Apparently if you’re a middle aged Latino or Asian Republican, you’re probably not in favor of Cannabis legalization according the latest Public Policy Institute of California State wide survey. That’s one of many interesting conclusions.
The survey leads us to conclude if you’ve ever tried Cannabis, you’ll become converted to a supporter by a two to one margin. But we guess we always suspected that anyway.
Voters in California legalized medical marijuana in 1996, but 14 years later voted against recreational use, 53.5% to 46.5%. Since then, polling has shown that public support for legalizing pot has grown, reaching 53% in a March survey by the Public Policy Institute of California — a record high in the organization’s surveys.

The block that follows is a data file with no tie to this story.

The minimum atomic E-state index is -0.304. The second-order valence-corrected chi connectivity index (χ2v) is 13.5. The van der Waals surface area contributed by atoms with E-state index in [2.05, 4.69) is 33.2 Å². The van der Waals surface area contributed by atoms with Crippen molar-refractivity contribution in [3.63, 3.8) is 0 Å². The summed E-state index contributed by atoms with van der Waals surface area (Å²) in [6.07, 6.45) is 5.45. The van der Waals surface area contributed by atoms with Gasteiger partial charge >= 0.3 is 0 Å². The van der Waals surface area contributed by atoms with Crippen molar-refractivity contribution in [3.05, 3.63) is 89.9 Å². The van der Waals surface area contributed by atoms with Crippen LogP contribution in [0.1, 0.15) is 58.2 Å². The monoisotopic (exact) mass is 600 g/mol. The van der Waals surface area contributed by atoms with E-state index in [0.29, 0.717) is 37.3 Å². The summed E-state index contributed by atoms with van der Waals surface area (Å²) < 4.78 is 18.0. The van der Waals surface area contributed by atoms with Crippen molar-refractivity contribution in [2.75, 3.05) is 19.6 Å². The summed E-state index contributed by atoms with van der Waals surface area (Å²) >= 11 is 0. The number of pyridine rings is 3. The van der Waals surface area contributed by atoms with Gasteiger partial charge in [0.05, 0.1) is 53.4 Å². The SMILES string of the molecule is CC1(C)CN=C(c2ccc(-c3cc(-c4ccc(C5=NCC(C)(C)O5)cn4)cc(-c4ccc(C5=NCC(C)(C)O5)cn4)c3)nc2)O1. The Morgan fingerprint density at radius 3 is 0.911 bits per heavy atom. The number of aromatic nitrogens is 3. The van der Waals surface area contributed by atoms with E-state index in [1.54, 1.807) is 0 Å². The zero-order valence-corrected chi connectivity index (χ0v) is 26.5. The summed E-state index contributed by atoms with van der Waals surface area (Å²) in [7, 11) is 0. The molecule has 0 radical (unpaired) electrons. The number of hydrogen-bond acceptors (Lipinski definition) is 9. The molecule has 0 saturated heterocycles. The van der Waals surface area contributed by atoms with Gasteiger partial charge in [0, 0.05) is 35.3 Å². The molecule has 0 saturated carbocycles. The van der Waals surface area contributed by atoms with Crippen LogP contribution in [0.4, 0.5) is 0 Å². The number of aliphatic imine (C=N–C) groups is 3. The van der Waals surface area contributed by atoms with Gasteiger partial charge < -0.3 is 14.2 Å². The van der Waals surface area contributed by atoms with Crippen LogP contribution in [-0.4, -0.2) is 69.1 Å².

RECORD-HIGH SUPPORT FOR LEGALIZING MARIJUANA
As advocates for legalizing marijuana again consider putting the issue on the ballot, support for legalization is at its highest point since PPIC began asking this question in May 2010. Today ,
53 percent of residents say marijuana should be legal and 45 percent say it should not. Slim majorities supported legalization in October 2014 (51%) and September 2013 (52%). Among likely voters, 55 percent favor legalization. About three-quarters of adults(74%) who have tried marijuana say it should be legal, while only a third (35%) who have never tried it favor legalization
Residents aged 18 to 34 (61%) are more likely than older adults to say marijuana use should be legal (47% age 35 to 54, 52% age 55 and older). Most adults without children under18 (59%) favor legalization
Most parents with children (54%) are opposed. If marijuana were legal, 53 percent of adults say it would not bother them if a store or business selling it opened up in their neighborhood, while 44 percent say it would. Most parents (54%) would be bothered.